The Assembly overwhelmingly approved two measures Tuesday aimed at raising standards for low-wage workers across the state.
A bill that increases penalties on employers who violate wage and hour laws and protects workers from retaliation passed by a vote of 89 to 42. And an amendment to a bill that had passed earlier in the year that extends prevailing wage law to contracted building-service workers at Consolidated Edison and other public utility companies gained approval by a 77 to 54 count.
The measures had already won Senate approval, so the bills are now headed to Gov. David Paterson’s desk for his signature. Business groups are calling on the governor to veto the prevailing wage bill, citing its costs and potential new burdens on the city’s business improvement districts. A spokeswoman for Mr. Paterson did not immediately respond to a request for comment.
The Wage Theft Prevention Act increases penalties on employers who violate wage and hour laws and don’t properly keep records. The violations typically impact immigrant and women workers and include paying employees less than minimum wage, not paying time-and-a-half for overtime, and forcing off-the-clock work.
Under the new law, workers will be able to recoup the money they are owed, plus a 100% penalty. The current law allows for just 25% in damages, meaning even if caught, employers typically end up paying little more than they stole.
The act also beefs up protections for workers who are retaliated against for exerting their rights, and gives the state’s commissioner of labor new powers to collect damages from employers who violate the law. Community advocacy group Make the Road New York and the retail and supermarket unions had pushed heavily for the bill.
In New York City alone, wage theft costs more than 300,000 workers $18.4 million every week, adding up to nearly $1 billion a year, according to a study by the nonprofit National Employment Law Project. Workers most affected include home care and child care workers, dishwashers, food-prep workers, construction crews, cashiers, laundry workers, garment workers, security guards and janitors, the report said.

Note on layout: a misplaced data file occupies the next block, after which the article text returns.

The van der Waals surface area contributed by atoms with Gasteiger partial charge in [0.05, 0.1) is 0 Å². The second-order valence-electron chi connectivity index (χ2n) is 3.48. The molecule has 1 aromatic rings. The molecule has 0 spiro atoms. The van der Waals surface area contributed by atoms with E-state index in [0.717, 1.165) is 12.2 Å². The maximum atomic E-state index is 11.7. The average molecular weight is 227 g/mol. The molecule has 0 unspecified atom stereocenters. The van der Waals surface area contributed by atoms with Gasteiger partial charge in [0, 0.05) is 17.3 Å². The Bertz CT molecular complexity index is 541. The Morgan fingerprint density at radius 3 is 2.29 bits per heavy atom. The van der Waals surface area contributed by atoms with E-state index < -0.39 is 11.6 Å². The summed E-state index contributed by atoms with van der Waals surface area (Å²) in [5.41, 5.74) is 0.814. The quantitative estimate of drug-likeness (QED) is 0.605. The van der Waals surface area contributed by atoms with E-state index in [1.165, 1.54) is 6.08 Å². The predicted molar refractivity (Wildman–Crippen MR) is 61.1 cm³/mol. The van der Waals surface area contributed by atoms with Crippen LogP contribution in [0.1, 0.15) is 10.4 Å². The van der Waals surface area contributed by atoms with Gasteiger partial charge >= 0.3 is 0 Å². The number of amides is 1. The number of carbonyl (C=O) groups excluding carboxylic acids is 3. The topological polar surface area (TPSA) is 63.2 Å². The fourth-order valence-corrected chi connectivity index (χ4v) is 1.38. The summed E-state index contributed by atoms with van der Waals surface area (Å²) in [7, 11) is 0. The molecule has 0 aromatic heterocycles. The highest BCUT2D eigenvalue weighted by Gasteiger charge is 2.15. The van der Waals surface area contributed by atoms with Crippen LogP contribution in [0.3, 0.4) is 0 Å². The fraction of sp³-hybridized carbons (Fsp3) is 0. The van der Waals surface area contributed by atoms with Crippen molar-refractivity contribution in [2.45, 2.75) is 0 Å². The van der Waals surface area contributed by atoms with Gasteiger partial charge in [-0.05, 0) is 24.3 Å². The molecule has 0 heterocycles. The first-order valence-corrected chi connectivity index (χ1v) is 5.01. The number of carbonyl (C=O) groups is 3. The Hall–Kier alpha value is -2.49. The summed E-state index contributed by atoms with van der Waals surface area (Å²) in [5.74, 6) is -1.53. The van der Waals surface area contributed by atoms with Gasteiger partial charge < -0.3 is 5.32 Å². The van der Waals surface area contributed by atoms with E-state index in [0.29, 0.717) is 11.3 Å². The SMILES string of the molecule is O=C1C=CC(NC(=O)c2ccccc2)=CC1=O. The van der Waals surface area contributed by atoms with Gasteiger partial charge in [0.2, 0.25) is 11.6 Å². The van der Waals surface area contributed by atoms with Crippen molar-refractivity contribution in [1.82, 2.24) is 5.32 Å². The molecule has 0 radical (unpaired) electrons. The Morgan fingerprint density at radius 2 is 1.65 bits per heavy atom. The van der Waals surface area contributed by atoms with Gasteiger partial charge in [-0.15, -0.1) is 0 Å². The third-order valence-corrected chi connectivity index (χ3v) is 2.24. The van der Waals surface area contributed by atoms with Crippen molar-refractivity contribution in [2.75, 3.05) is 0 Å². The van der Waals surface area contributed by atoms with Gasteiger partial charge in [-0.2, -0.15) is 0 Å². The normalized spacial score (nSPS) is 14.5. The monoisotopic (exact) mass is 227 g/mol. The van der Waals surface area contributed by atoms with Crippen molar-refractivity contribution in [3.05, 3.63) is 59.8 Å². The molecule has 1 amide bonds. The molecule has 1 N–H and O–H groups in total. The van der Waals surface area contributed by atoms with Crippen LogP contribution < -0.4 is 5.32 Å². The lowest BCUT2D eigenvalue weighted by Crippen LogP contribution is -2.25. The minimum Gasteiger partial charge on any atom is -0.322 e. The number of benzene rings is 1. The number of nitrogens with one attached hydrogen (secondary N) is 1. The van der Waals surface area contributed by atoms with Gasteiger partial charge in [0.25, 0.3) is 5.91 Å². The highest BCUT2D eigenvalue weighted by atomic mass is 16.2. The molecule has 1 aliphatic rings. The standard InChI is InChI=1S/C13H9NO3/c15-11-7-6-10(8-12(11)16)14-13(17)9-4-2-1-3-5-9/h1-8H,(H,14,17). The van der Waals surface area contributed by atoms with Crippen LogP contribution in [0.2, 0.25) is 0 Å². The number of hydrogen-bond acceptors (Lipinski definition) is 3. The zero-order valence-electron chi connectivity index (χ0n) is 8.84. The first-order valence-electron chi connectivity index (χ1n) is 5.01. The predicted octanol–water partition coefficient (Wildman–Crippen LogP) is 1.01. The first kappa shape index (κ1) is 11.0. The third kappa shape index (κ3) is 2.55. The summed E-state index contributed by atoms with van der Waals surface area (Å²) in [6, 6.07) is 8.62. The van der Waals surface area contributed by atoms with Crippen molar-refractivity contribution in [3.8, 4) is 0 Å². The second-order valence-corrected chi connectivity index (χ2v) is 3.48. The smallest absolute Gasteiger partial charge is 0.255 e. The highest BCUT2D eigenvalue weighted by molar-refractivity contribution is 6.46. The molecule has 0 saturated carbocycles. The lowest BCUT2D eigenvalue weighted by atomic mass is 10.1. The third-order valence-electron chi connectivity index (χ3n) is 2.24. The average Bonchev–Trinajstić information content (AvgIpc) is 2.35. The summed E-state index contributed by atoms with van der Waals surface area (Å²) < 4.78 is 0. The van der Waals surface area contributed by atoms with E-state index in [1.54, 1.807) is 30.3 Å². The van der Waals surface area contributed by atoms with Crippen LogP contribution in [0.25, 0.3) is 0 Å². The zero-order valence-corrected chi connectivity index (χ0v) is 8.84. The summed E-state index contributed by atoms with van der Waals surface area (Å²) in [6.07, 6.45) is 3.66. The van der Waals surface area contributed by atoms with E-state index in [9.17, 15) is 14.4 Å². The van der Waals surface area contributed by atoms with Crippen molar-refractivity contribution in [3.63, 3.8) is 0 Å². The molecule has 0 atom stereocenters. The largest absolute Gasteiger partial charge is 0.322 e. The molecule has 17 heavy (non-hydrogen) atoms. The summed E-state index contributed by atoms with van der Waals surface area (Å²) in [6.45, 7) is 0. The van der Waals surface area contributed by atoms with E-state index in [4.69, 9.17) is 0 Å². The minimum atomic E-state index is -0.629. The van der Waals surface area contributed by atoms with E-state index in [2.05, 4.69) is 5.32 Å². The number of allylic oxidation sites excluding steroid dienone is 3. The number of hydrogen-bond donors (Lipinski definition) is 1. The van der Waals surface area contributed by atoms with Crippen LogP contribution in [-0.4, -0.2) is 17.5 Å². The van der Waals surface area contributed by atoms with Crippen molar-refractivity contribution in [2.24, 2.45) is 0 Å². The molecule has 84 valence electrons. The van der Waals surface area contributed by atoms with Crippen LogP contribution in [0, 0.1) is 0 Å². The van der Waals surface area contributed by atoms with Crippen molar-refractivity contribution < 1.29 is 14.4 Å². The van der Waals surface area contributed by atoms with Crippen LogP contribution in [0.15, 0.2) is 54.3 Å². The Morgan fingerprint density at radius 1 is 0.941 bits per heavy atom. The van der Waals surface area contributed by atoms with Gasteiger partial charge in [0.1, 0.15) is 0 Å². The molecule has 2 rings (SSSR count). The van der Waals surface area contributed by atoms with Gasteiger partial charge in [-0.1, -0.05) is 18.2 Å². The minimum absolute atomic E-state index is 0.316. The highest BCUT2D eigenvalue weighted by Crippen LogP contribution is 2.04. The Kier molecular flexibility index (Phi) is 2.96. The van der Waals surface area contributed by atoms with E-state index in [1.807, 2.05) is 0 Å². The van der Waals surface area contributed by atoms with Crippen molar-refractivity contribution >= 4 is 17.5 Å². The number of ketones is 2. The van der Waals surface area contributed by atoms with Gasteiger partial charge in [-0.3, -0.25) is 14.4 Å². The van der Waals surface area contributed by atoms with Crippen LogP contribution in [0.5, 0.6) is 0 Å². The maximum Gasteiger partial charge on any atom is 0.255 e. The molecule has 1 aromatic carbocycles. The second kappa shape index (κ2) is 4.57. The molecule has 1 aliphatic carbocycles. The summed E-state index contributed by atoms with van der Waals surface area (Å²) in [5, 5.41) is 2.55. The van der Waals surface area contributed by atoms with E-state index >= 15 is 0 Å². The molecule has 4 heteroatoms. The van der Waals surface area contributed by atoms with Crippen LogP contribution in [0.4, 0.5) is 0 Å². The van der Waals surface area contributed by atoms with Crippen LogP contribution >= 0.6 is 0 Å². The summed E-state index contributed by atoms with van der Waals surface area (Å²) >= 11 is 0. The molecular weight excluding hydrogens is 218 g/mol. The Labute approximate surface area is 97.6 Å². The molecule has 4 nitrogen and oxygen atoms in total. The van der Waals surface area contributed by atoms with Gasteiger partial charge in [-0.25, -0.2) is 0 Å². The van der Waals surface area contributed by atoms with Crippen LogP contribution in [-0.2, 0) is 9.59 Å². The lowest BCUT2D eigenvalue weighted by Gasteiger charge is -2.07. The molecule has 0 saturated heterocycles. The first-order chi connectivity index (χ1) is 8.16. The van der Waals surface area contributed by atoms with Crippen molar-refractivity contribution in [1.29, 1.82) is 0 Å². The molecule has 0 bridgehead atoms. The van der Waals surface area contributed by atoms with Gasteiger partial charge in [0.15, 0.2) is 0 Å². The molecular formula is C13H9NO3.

Some lawmakers argue that wage theft not only hurts workers, but makes it tougher for businesses that follow the law to remain competitive. The new law would also boost state tax revenues by about $50 million a year, advocates said.
These rogue employers not only steal wages from hard-working families but also steal much-needed funds from our city and state coffers, said state Sen. Diane Savino, D-Staten Island, who sponsored the bill in the Senate.
The Assembly also passed an amendment to a controversial bill that gets rid of the exemption under state prevailing wage law for public utility companies. Under the new law, contracted building-service workers at companies like ConEd and National Grid would see their wages rise from as little as $7.75 an hour to as much as $21.80 an hour, plus benefits.
When the governor signs this bill, 2,000 hard-working New Yorkers will be able to get off public assistance programs and support their families, said Hector Figueroa, 32BJ SEIU secretary treasurer.
The bill had drawn the ire not only of the utility companies and chambers of commerce across the state, but also of the 64 business improvement districts in the city, who worry that their contracted street cleaners could get caught up in the new law. An earlier version of the bill included BIDS, but after leaders protested, a revised version specifically exempted them. The measure that passed on Tuesday did not specifically mention BIDs but union officials insist the BIDs are not included in the new law.
But the BIDs are not convinced. In a new wrinkle, 32BJ filed a complaint last week with city Comptroller John Liu, alleging the Union Square Partnership has run afoul of existing prevailing wage law. The complaint was the union’s way of declaring war against BIDs, said Dan Biederman, chairman of the BID Association, an umbrella group representing the city’s BIDs.
This [bill] exemplifies why the business community is in outright rebellion against the legislature, Mr. Biederman said The coalition against this is large. We will be asking the governor sincerely to veto the legislation.
Utility companies like ConEd forcefully campaigned against the prevailing wage bill, arguing it would mean rate hikes for customers. ConEd and Orange & Rockland Utilities alone would be hit with an added $21.1 million per year in labor costs, according to company estimates.
We urge the governor to veto the legislation, a ConEd spokesman said. It hurts everyone who pays electric and gas bills as well as municipalities and businesses throughout the state.